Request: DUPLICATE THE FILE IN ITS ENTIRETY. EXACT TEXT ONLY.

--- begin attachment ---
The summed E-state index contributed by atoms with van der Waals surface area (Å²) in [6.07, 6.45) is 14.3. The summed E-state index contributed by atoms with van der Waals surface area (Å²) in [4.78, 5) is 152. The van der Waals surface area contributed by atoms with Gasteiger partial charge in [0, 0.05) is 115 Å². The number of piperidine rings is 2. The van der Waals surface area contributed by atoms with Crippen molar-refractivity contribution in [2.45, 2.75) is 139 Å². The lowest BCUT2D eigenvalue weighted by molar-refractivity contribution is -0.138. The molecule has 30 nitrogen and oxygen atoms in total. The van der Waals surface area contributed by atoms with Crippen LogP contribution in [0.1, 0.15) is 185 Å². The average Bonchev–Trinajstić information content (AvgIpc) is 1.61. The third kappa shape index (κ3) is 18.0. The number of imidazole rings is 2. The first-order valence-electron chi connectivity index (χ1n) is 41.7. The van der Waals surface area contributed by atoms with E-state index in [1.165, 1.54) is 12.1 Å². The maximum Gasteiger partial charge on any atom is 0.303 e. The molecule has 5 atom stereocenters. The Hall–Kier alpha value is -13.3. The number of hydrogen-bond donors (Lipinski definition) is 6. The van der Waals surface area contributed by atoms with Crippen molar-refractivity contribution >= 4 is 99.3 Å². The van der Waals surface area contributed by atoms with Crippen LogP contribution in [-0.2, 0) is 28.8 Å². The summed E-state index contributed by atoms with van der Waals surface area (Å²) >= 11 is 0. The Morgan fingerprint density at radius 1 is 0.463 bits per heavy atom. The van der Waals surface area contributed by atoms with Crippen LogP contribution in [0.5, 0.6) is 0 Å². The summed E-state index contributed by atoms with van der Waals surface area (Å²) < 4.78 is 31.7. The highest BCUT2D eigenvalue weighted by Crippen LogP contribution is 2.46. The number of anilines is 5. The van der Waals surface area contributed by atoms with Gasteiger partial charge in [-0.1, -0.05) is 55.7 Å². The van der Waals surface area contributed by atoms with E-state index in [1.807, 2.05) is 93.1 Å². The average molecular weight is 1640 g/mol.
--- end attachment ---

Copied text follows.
The summed E-state index contributed by atoms with van der Waals surface area (Å²) in [6.07, 6.45) is 14.3. The summed E-state index contributed by atoms with van der Waals surface area (Å²) in [4.78, 5) is 152. The van der Waals surface area contributed by atoms with Gasteiger partial charge in [0, 0.05) is 115 Å². The number of piperidine rings is 2. The van der Waals surface area contributed by atoms with Crippen molar-refractivity contribution in [2.45, 2.75) is 139 Å². The lowest BCUT2D eigenvalue weighted by molar-refractivity contribution is -0.138. The molecule has 30 nitrogen and oxygen atoms in total. The van der Waals surface area contributed by atoms with Crippen LogP contribution in [0.1, 0.15) is 185 Å². The average Bonchev–Trinajstić information content (AvgIpc) is 1.61. The third kappa shape index (κ3) is 18.0. The number of imidazole rings is 2. The first-order valence-electron chi connectivity index (χ1n) is 41.7. The van der Waals surface area contributed by atoms with E-state index in [1.165, 1.54) is 12.1 Å². The maximum Gasteiger partial charge on any atom is 0.303 e. The molecule has 5 atom stereocenters. The Hall–Kier alpha value is -13.3. The number of hydrogen-bond donors (Lipinski definition) is 6. The van der Waals surface area contributed by atoms with Crippen molar-refractivity contribution >= 4 is 99.3 Å². The van der Waals surface area contributed by atoms with Crippen LogP contribution in [-0.2, 0) is 28.8 Å². The summed E-state index contributed by atoms with van der Waals surface area (Å²) >= 11 is 0. The Morgan fingerprint density at radius 1 is 0.463 bits per heavy atom. The van der Waals surface area contributed by atoms with Crippen LogP contribution in [0.5, 0.6) is 0 Å². The summed E-state index contributed by atoms with van der Waals surface area (Å²) < 4.78 is 31.7. The highest BCUT2D eigenvalue weighted by Crippen LogP contribution is 2.46. The number of anilines is 5. The van der Waals surface area contributed by atoms with Gasteiger partial charge in [-0.1, -0.05) is 55.7 Å². The van der Waals surface area contributed by atoms with E-state index in [1.807, 2.05) is 93.1 Å². The average molecular weight is 1640 g/mol.